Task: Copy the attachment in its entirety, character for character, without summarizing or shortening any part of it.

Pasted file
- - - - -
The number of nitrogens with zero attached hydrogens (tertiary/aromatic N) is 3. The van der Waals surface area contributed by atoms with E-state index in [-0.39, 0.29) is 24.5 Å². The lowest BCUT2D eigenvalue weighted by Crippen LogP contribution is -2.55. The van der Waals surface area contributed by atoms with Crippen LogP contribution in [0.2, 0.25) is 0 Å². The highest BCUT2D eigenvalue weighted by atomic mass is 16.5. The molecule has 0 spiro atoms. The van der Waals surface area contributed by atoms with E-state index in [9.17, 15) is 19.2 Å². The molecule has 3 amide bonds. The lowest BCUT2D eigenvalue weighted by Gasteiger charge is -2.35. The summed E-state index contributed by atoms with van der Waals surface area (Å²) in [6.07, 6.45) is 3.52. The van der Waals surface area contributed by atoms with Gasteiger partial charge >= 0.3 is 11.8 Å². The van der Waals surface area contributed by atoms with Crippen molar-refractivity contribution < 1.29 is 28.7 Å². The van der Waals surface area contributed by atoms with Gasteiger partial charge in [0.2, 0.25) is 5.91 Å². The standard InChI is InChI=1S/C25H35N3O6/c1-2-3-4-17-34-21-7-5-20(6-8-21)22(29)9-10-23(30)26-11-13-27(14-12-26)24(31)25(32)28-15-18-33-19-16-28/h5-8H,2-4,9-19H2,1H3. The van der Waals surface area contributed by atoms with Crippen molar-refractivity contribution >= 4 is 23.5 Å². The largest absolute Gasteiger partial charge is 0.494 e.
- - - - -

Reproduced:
The number of nitrogens with zero attached hydrogens (tertiary/aromatic N) is 3. The van der Waals surface area contributed by atoms with E-state index in [-0.39, 0.29) is 24.5 Å². The lowest BCUT2D eigenvalue weighted by Crippen LogP contribution is -2.55. The van der Waals surface area contributed by atoms with Crippen LogP contribution in [0.2, 0.25) is 0 Å². The highest BCUT2D eigenvalue weighted by atomic mass is 16.5. The molecule has 0 spiro atoms. The van der Waals surface area contributed by atoms with E-state index in [9.17, 15) is 19.2 Å². The molecule has 3 amide bonds. The lowest BCUT2D eigenvalue weighted by Gasteiger charge is -2.35. The summed E-state index contributed by atoms with van der Waals surface area (Å²) in [6.07, 6.45) is 3.52. The van der Waals surface area contributed by atoms with Gasteiger partial charge >= 0.3 is 11.8 Å². The van der Waals surface area contributed by atoms with Crippen molar-refractivity contribution < 1.29 is 28.7 Å². The van der Waals surface area contributed by atoms with Gasteiger partial charge in [0.2, 0.25) is 5.91 Å². The standard InChI is InChI=1S/C25H35N3O6/c1-2-3-4-17-34-21-7-5-20(6-8-21)22(29)9-10-23(30)26-11-13-27(14-12-26)24(31)25(32)28-15-18-33-19-16-28/h5-8H,2-4,9-19H2,1H3. The van der Waals surface area contributed by atoms with Crippen molar-refractivity contribution >= 4 is 23.5 Å². The largest absolute Gasteiger partial charge is 0.494 e.